For this post I'd like to share the process I went though to make a prototype base plate for a teaching kit I'm working on. It turned out a bit like a guide, but I'm not necessarily saying this is how to do things. It's just what I did and it seemed like a natural way to write it.
Here's the short version of why I did this:
My UROP advisor teaches 6.131 Power Electronics Laboratory. After seeing what I did to his 6.115 kits he asked me to come up with something for this class as well. I'll get a post going for that project, but it's taking me a bit longer to write up because it's a doozy. There will also be a real update on what I've actually done to the 6.131 kit once it gets a bit more finalized and all my time isn't taken up by classes.
Fire up your favorite CAD program and get your part drawn out.
I use SolidWorks which has some pretty nice sheet metal tools which let you fold and unfold your part. Other programs probably have it too, but SW is what I know. This flattened view is what you make your process drawings from.
Here's an assembly view for a bit of context. The upper bent metal part is from the old version of the kits, but will be reused in this new version. Previously, the legs of the kit were 2" by 0.25" aluminum standoffs that would come loose and were a bit too wobbly to carry over into this design.
Low shot of the assembly.
Print your drawings. One with dimensions, one at full scale.
Trim your drawings and stick them to some stock
Measure critical dimensions to ensure you aren't about to waste a few hours.
Cut part profile using a bandsaw / shear / grinder / sander / files.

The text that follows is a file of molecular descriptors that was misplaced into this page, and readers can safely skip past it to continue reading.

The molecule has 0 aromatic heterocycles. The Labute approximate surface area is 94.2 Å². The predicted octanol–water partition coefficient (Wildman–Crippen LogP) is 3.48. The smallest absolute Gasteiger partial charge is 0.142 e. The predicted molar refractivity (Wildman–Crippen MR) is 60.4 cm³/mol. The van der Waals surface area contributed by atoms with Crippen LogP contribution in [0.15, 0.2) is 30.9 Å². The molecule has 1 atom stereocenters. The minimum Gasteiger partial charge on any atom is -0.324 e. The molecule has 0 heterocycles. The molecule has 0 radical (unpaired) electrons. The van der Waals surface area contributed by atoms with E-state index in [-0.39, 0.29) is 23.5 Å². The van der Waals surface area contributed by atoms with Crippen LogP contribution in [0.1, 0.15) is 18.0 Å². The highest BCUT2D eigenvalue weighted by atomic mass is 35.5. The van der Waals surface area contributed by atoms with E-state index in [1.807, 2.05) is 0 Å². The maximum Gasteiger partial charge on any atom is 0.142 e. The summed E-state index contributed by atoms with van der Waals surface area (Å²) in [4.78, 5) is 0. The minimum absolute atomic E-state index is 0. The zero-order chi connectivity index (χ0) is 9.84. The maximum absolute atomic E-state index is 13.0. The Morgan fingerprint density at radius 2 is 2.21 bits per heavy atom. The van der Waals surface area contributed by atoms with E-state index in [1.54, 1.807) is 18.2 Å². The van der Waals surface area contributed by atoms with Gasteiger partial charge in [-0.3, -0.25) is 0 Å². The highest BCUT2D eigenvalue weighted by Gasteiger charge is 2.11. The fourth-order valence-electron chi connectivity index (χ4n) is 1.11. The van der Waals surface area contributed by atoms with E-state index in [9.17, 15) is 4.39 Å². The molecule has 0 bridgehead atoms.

Check critical dimensions again.
Center punch bolt holes and drill to appropriate size.
Note the hole close to the bend line ended up being distorted by the bend. Ideally, the base plate would have used this position for mounting, but just in case they did distort, I also added the larger holes that bolt though the ventilation slots.
Bike over to the shop where you have access to a bending brake.
After modifying your design on the fly so it is physically possible to bend on your brake, bend-o flex-o into shape.
I had to cut the front side flange down about half an inch so it didn't contact the bed of the brake. In the below picture, the front flange is already bent and is behind the clamps. This is also why I'm working at the very end of the brake rather than the middle.
Check straightness and critical dimensions. Height was good to within 0.003". Length wasn't great, but worked as a prototype (about 0.1" too long after bending)
Assemble using whatever hardware you can get your hands on. Make note of what hardware you probably should have ordered a few days ago. In this case I'll be using 1/4-20 truss bolts on the top and nylock nuts on the bottom.
Be sure to take multiple angle shots that sort of match your CAD screenshots.
Finally, decide what alterations should be made to the part. If they're major, make a new one. If they're minor, adapt what you've got and adapt the drawings.
The plan is to send drawings of this part to be manufactured in quantity by some company with tools fancier than ours once I really nail down the design.
Until next time.
The bent up feet have arrived from a fab shop. They're all spot on and fit the existing kits without issue.